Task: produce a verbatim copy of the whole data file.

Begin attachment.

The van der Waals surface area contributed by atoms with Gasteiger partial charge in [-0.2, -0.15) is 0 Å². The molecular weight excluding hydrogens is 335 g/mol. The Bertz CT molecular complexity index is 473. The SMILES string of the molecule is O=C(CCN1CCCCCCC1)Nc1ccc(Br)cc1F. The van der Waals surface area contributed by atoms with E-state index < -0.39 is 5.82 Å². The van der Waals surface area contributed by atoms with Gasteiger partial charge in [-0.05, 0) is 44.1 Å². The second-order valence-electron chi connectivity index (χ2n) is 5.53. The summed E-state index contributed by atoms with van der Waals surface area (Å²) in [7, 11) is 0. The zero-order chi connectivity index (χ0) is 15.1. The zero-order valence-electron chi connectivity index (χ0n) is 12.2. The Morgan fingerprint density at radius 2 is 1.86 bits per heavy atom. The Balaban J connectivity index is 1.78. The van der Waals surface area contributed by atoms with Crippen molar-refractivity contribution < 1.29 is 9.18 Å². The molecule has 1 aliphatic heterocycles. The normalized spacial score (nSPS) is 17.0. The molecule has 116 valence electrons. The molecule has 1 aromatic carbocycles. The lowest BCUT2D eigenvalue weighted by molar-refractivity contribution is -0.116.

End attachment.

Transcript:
The van der Waals surface area contributed by atoms with Gasteiger partial charge in [-0.2, -0.15) is 0 Å². The molecular weight excluding hydrogens is 335 g/mol. The Bertz CT molecular complexity index is 473. The SMILES string of the molecule is O=C(CCN1CCCCCCC1)Nc1ccc(Br)cc1F. The van der Waals surface area contributed by atoms with E-state index < -0.39 is 5.82 Å². The van der Waals surface area contributed by atoms with Gasteiger partial charge in [-0.05, 0) is 44.1 Å². The second-order valence-electron chi connectivity index (χ2n) is 5.53. The summed E-state index contributed by atoms with van der Waals surface area (Å²) in [7, 11) is 0. The zero-order chi connectivity index (χ0) is 15.1. The zero-order valence-electron chi connectivity index (χ0n) is 12.2. The Morgan fingerprint density at radius 2 is 1.86 bits per heavy atom. The Balaban J connectivity index is 1.78. The van der Waals surface area contributed by atoms with Crippen molar-refractivity contribution < 1.29 is 9.18 Å². The molecule has 1 aliphatic heterocycles. The normalized spacial score (nSPS) is 17.0. The molecule has 116 valence electrons. The molecule has 1 aromatic carbocycles. The lowest BCUT2D eigenvalue weighted by molar-refractivity contribution is -0.116.